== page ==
The Air Force Research Laboratory has found a winning strategy for solving real world problems facing the war fighter.
Each year AFRL poses a clearly defined problem to several universities and service academies, challenging them to compete for a “best solution” based upon certain criteria including system weight, ruggedness, time to employ, effectiveness, cost and creativity.
AFRL wins by collecting the great ideas that emerge from the competitions, while being introduced to some of our country’s finest up-and-coming engineers. University students win by experiencing real-world problem resolution while getting a chance to save the lives of servicemen and women. In addition, they’re able to see how fun it could be to work for AFRL.
This year AFRL asked 16 universities, the West Point Military Academy, the Naval Academy, and the Air Force Academy to devise an easily packable, lightweight bridge system to help the warfighter cross chasms between 5 feet and 20 feet wide. In addition to safely crossing a gap, the best solutions also had to function as a ladder, and be used as a stretcher.
In late April, after nine months of work, the teams tested their devices during a weeklong event at the Air Force Enlisted Village in Shalimar, Fla. The university teams demonstrated their solutions during the first five days of competition while the military academy teams took stage on the sixth day. The university teams and the academy teams were judged separately.
Of the academy teams, the Air Force Academy cadets came out on top. Their design was the only one of the three to complete the demonstrations without failure. Their solution weighed just 16 pounds and was capable of crossing the full 20-foot gap. Its basic design comprised a rope bridge supported by two carbon fiber poles; their arrangement could be used as a ladder as well.
Utah State University placed first among the 16 university teams. Their winning design is a segmented plank-type bridge molded entirely of carbon fiber over a foam core. It had no-slip strips on one side that enabled a person to use it as a ramp to scale a 30-degree incline. It proved very stable on horizontal gaps, allowing an average-weight male easily cross a 20-foot chasm – yet fully assembled it weighed just 27 pounds.
Utah State also brought a second prototype design for evaluation. The second was a mesh (webbed netting) supported by carbon fiber poles, capable of crossing gaps up to 20 feet. It has a packed volume of 2.7 cubic feet, weighs 35 lbs, and can be used as a bridge, a ladder, and a stretcher.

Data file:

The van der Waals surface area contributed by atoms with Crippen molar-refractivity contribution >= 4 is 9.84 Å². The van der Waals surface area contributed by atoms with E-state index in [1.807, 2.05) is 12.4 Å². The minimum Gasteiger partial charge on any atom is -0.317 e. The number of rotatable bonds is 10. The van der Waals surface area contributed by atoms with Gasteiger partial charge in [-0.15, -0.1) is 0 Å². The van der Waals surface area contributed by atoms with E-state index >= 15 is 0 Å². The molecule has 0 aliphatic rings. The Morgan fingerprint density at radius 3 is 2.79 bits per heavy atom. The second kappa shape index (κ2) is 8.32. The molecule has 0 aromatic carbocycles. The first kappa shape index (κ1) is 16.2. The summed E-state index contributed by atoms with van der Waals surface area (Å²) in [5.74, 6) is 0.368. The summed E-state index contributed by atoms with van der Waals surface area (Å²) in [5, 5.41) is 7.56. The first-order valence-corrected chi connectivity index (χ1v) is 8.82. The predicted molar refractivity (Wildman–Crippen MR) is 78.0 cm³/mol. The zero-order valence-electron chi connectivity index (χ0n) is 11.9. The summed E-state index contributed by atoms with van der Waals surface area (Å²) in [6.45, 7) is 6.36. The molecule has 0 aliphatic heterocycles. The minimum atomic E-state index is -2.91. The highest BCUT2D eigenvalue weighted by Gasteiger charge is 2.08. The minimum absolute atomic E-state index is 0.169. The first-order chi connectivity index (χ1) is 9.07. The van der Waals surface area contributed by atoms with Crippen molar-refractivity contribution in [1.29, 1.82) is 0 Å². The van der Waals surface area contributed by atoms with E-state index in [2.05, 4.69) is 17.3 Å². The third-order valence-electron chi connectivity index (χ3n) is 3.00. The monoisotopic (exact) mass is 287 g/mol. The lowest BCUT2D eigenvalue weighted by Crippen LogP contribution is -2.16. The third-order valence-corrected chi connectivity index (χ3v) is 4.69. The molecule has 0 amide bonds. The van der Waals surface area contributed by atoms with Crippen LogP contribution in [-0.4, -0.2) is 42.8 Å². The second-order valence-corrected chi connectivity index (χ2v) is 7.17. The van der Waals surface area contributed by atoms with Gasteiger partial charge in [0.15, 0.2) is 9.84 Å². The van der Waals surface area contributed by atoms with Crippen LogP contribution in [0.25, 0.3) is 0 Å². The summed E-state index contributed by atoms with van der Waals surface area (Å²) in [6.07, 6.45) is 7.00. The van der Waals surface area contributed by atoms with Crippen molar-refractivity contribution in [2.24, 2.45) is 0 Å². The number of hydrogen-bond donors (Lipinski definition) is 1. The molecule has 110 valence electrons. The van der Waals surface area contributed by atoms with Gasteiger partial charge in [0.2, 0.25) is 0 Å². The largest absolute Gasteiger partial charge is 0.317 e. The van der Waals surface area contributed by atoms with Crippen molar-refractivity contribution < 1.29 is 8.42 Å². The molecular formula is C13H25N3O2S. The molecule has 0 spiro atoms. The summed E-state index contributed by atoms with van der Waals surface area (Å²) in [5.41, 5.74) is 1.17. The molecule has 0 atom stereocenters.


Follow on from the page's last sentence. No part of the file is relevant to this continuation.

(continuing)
Some of the other designs included accordion-like expanding trusses, molded segmented arches, light-weight trusses with rolling trolley carts, and various truss and cable systems. Many of the designs employed carbon fiber components, taking advantage of the high-strength/light-weight properties of carbon fiber. One team integrated carbon fiber segments with aluminum joints to construct a ladder assembled from identical pieces. This 20-foot assembly could be broken down into 20-inch sections.
According to Design Challenge program lead Devon Parker, “Several university teams gave us great solutions that we think could be developed into a product we can field. One thing that always amazes me is how much these students are fired up about this program. Their motivation comes from knowing they’re working on a real-world problem, and their efforts could end up in a fielded product that saves lives. These are the engineering students of the future and we’re giving them an invaluable experience to help them be better prepared for life after graduation. If their efforts help the Air Force solve a nagging problem along the way, then it’s a win-win.”
AFRL has already begun developing a deployable solution from the best of the competing teams. This team is taking advantage of the real value in this competition – the myriad solutions presented. Good devices are important in winning the event, but techniques and methods of attacking the problem also aid in developing a “best” solution to the problem. Careful attention is paid to recording not only the performance of the team’s device, but also the way various teams work to tackle the design challenge. After the event, AFRL design teams use all this information to create a deployable solution. One design may win the competition, but the final product produced by AFRL researchers often combines elements of various teams.
Retired CMSgt. Mickey Wright was an integral part of the AFRL team that supported the challenge. He served as a combat controller during his 30-year career with the U.S. Air Force and is now a contractor with Rally Point Management, which partnered with AFRL to plan and execute the annual design competition. Mr. Wright helped define the challenge, organize and run the competition itself, and provide post-competition analysis of solutions and their feasibility for the Air Force.
According to Wright, “While the universities look at this as a challenge, our airmen look at it as a life-saving device when they are in the worst of conditions, from peacetime rescues to fierce firefights. Our troops know this product will aid them in real-world situations across the globe, so we want to ensure we properly field test the devices, many of which have never left the university laboratory.”
An added dimension to this year’s AFRL Design Challenge was use of The Air Force Enlisted Village as host. The AFEV is a nonprofit organization that provides affordable housing for the surviving spouses of enlisted servicemen and women.
“This event was a tremendous success,” said AFEV Director Sharon Behnke. “The students and participants were extremely courteous, and our residents were pleased to see some of the nation’s best and brightest engineering students showcasing their talents.